Most manufacturers recommended using water and soap if readily available. Many counterrecommend scented soaps and soaps made with an excess of oil or fat[52] (in order to create moisturizing soap[54]). Scents and moisturizers are designed to remain as residues on the hands after washing.

In response to the 2022 review, which said there was no published evidence on how well cleaning methods work,[52] a single small in-vitro study (using human blood, but incubation outside the body) compared four cleaning treatments:

  1. cold water (cup rubbed with fingers under running water for 30 seconds)
  2. cold water and liquid soap (used instead of the more common bar soap so that the quantity could be more easily measured)
  3. cold water followed by steeping (putting the cup in a ceramic mug and pouring water over it as soon as the water boiled, then steeping for 5 min with the mug covered by a small plate; after five minutes, the water in the mug was still above 75 Celsius)
  4. cold water and soap followed by steeping

It did not compare boiling to steeping. All of the methods decreased the bacterial load of the cups, with steeping having a bigger individual effect than soap; when using all three cleaning methods on cups (the fourth treatment), the authors were unable to culture bacteria from them. The authors recommended using as many of the cleaning methods as possible, but using soap only if it can be thoroughly washed off, as soap residue can irritate the vagina. They pointed out the need for in-vivo studies, looking at real health outcomes, and the need for studies on more than the single model of cup they tested.[55]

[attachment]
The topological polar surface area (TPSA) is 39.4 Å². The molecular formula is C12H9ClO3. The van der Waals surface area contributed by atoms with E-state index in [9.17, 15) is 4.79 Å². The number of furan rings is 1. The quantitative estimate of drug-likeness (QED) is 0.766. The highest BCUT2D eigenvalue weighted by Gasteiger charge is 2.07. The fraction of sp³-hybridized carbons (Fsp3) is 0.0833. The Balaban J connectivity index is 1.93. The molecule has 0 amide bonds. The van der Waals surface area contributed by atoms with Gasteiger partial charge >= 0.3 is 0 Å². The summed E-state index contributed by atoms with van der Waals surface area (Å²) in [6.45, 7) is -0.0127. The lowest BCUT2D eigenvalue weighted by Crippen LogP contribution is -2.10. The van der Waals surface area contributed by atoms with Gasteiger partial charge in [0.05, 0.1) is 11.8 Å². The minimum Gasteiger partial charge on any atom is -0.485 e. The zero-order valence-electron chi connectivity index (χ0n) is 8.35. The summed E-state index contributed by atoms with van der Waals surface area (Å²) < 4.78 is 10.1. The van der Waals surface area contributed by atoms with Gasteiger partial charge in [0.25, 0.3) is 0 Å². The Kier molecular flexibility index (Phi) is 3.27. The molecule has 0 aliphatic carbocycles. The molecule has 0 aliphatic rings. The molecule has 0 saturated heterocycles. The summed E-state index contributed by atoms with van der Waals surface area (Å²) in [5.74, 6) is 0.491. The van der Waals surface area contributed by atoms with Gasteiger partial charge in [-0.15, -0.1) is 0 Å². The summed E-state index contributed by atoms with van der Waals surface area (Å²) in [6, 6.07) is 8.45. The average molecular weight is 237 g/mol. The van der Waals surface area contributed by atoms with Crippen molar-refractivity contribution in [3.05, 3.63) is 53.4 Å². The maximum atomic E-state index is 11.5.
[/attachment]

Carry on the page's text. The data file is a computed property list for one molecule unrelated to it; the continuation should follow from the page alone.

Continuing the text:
Some menstrual cups come with cleaning containers; the cup is intended to be steeped in the container with boiling water for five minutes or microwaved in the container with water for 3–5 minutes. Containers are made from a medical-grade silicone or polypropylene.[52]

Some manufacturers sell and recommend proprietary cleaning products.[28][52] These are not considered necessary.[55][28][better source needed]

A table of other cleaning recommendations and counterrecommendations
Method Before first use Within cycle Between cycles Variations
not cleaning it at all, just reinserting it as-is has been suggested as a stopgap measure by at least one manufacturer.[56]
rinsing it in water only 10/24 manufacturers in 2022 recommended this, four of them as an alternative to using soap[52] rinsing in cold water at least initially to inhibit bloodstains;[46] rinsing it in a sink,[56] or using a water bottle,[56] especially in areas with no running water. Some users carry a bottle of clean water to rinse the cup with when on the road.[52]
washing it in mild soap and water 17/24 manufacturers in 2022 recommended this[52] 1/24 counterecommended soap, and 1/24 said soap was unnecessary.[52] 14/17 recommended unscented, oil-free, water-based, nonantibacterial soap. Some counterecommend castile soap, dish soap, and heavy-duty facial cleanser.[52] The scent left by soap is a residue; moisturizing soaps also leave a residue.[citation needed]
washing it in a proprietary menstrual-cup-cleaning solution and water 9/17 manufacturers in 2022 recommended this as an optional alternative to using soap.[52]
wiping it off, with tissue or another dry wipe, and reinserting it 8/24 manufacturers in 2022 recommended this.[52] if using toilet paper, blotting instead of rubbing to stop the paper from disintegrating.[56]
wiping it with a disposable wipe 1/24 manufacturers recommended wiping with a proprietary soap-based wipe in 2022.[52] 8/24 manufacturers in 2022 recommended a proprietary wipe.[52] Some distributors market wipes intended specifically for cleaning menstrual cups; they may contain a variety of active ingredients, including purified water, soap, or denatured alcohol.[52] Non-cup-specific wipes sometimes used include isopropyl alcohol disposable wipe (not the sort with a moisturizer, as that leaves a residue), or wipes such as "feminine wipes" or hypoallergenic baby wipes;[32] some types of wipes have moisturizing lotions, preservatives, or other residues.[citation needed] 3/24 manufacturers counterrecommended cleaning cups with isopropyl alcohol in 2022; 1/24 counterecommended alcohol-based wipes.[52]